A decade ago, my father-in-law had a brain stroke. One day he was a gentle husband and father; the next, he changed. Though he survived — nothing short of a miracle — the region of his brain responsible for empathy was permanently damaged.
His gentleness disappeared.
When I met my husband, his father had already changed. To me, he seemed normal, albeit a bit cranky. But my husband insisted: His father — the father who’d raised him — was gone.
Now every time I meet with my father-in-law, I’m faced with a powerful reminder: We need healthy brains. …
I’m tired of re-reading the same tips over and over on how to be happy. We all know we should meditate, exercise regularly, sleep better, and practice gratefulness.
But isn’t there something else? Something just as scientifically-proven, yet less-known?
As someone who’s always been fascinated with happiness, I set out to find an answer. And though most of the following tips can be considered weird, they have research that backs their effect on happiness.
I used to believe I was a masochist because I put depressing songs on repeat after a bad day.
I was wrong.
My great-grandmother had Alzheimer’s disease. Year by year, she lost parts of herself. First, her acquaintances. Then, her loved ones. And finally, herself. At the end of her life, she had even forgotten how to eat.
After she passed away, both sadness and fear seeped into my bones. I didn’t want to lose my memories, to lose myself.
The problem? I didn’t know how to care for my brain.
That changed, though, when I came across Dr. Daniel Amen’s books. A five-times New York Times Bestselling author, he’s famous for his expertise in everything related to the brain.
Most of us have ambitious goals that could transform our lives. The problem comes when executing. Distractions steal our time and focus, leaving us with nothing but frustration, stress, and a lack of motivation.
Whenever a daunting task intimidates us, we numb ourselves with cat videos or pictures of distant, unimportant relatives. According to a recent survey, “workers spend an average of 2.5 hours daily ‘accessing digital content’ unrelated to their profession.”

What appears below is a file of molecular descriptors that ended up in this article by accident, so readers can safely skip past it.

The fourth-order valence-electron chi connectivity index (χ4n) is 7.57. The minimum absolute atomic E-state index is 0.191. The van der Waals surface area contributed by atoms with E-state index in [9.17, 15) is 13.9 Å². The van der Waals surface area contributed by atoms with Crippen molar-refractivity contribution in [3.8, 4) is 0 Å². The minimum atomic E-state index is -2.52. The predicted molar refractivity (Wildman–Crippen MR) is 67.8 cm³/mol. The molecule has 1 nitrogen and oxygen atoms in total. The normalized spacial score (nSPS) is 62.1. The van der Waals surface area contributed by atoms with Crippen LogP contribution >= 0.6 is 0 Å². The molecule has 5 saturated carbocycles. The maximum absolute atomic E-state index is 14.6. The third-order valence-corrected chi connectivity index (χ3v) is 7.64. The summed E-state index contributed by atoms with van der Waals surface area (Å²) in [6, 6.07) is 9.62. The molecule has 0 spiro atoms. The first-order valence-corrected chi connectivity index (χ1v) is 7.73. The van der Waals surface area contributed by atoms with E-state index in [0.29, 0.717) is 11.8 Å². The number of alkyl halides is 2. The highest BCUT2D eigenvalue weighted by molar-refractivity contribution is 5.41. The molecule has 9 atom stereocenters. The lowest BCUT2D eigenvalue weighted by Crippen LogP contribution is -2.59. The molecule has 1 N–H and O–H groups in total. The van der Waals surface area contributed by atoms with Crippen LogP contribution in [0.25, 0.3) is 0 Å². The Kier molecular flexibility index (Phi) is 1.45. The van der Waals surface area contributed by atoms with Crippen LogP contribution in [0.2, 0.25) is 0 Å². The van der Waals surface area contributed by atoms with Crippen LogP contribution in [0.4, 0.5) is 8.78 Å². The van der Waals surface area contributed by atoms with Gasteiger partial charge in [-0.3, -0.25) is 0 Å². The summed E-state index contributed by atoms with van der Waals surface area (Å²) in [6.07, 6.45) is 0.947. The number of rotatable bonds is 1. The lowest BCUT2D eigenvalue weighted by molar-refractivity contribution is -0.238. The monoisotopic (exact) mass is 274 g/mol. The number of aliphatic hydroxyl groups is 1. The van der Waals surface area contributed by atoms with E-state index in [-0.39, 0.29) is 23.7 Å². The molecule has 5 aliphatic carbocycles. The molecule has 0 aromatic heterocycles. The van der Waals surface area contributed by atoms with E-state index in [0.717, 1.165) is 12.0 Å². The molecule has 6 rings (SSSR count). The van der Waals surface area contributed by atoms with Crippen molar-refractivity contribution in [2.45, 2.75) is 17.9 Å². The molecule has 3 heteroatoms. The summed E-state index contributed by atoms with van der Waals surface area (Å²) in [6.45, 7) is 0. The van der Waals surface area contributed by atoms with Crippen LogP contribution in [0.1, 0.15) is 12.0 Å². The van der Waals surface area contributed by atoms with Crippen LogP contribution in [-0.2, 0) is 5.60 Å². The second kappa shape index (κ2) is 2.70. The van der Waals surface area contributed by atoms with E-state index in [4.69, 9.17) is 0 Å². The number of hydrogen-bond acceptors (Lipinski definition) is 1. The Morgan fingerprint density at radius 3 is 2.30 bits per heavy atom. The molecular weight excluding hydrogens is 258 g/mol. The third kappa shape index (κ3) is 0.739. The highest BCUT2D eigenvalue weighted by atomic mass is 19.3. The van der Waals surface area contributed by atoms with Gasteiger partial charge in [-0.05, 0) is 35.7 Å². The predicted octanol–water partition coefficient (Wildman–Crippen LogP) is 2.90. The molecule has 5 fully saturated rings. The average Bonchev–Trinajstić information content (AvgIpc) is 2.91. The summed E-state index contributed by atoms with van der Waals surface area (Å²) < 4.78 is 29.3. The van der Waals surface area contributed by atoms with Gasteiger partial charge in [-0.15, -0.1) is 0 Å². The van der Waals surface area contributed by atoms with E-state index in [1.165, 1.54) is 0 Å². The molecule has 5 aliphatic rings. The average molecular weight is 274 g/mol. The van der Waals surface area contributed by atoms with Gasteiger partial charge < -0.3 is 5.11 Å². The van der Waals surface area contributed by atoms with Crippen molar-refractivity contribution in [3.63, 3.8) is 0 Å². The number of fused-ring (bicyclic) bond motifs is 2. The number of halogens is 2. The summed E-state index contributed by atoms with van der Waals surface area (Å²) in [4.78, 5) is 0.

That’s a total of 38 wasted days per year!
But what if you invested that time — or parts of it — in your most ambitious goals? …
Güita, my great-grandmother, wasn’t long for this world. During her eighties, she was obese, and, though she’d already had two heart strokes, she refused to improve her diet and exercise routine. At most, the doctors gave her a couple of years.
However, not only did she live to celebrate her 100th birthday, but, during her nineties, she lost the excess weight, hosted weekly family gatherings, and spoke fluent French.
Unfortunately, her tipping point was a tragedy: the death of her youngest daughter, Antonieta.
Throughout her life, Antonieta was a ray of light. Always joyful, she pursued a career in acting…
I don’t want to brag, but my grandparents are the definition of #relationshipgoals.
After more than sixty years together, they still share inside jokes, hold hands, and fuss over each other’s wellbeing. Though they were separated for nine months during the pandemic, they learned how to use Zoom and Whatsapp to stay in contact. They secretly feared they might never hold each other again.
Now that they’ve reunited, they’re like a single person. They go to the supermarket, the park — everywhere together.
Though both are in their eighties, they look like smitten teenagers.
According to John M. Gottman, an…
Every single day, our brains produce up to 700 new neurons regardless of our age. Best of all, those cells can reinforce whatever mental capacity we want if we know how to train.
Imagine the potential.
This is called neuroplasticity. Put simply, it’s the brain’s ability to continue growing and adapting despite aging. According to Marian Diamond, one of the founders of modern neuroscience, “with proper stimulation and an enriched environment, the human brain can continue to develop at any age.”
I don’t know you, but I know what you want: happiness.
We all do. The problem is that often what we assume will bring us happiness — money, hot looks, good grades, a Lambo, a fancy job — don’t. Our minds have biases that prevent us from gaining clarity.
Yale’s course, The Science of Well-being, offers eye-opening insights on this matter. In it, Professor Laurie Santos explains the mental biases that hold us back from happiness, brings light on the things that actually boost our wellbeing according to science, and encourages us to partake in the 10-week “rewirement” challenge.
The other day I sent a text to a coworker asking after her mother’s health. Her response brightened my day.
A few days before, her mother had been taken to the hospital due to COVID-19, so — as any normal human being would — I reached out to check up on her. Nothing extraordinary. Nothing any other person wouldn’t do.
Yet, as my coworker thanked me, she made me feel special, made me feel that my small act of kindness was huge. It is — by far — the most heart-warming way someone has told me “thank you.”
Countless personal development books by countless gurus have explained countless methods — reading, journaling, meditating, among others — to better yourself. Implementation, though, is tricky. How many amazing ideas do we learn and never use?
In the past, I struggled with implementation, but teaching has helped me make tremendous changes in less than two years. Just in 2020, I established a daily meditation routine, read almost forty books, built a new income stream, and expanded my network — thanks to teaching.
By teaching I don’t mean going to a school, revising homework, and preparing tests. Well, not only. You could…
Certified INFJ. Travel enthusiast. Fellow writer. English teacher. Business Consultant. Fantasy lover.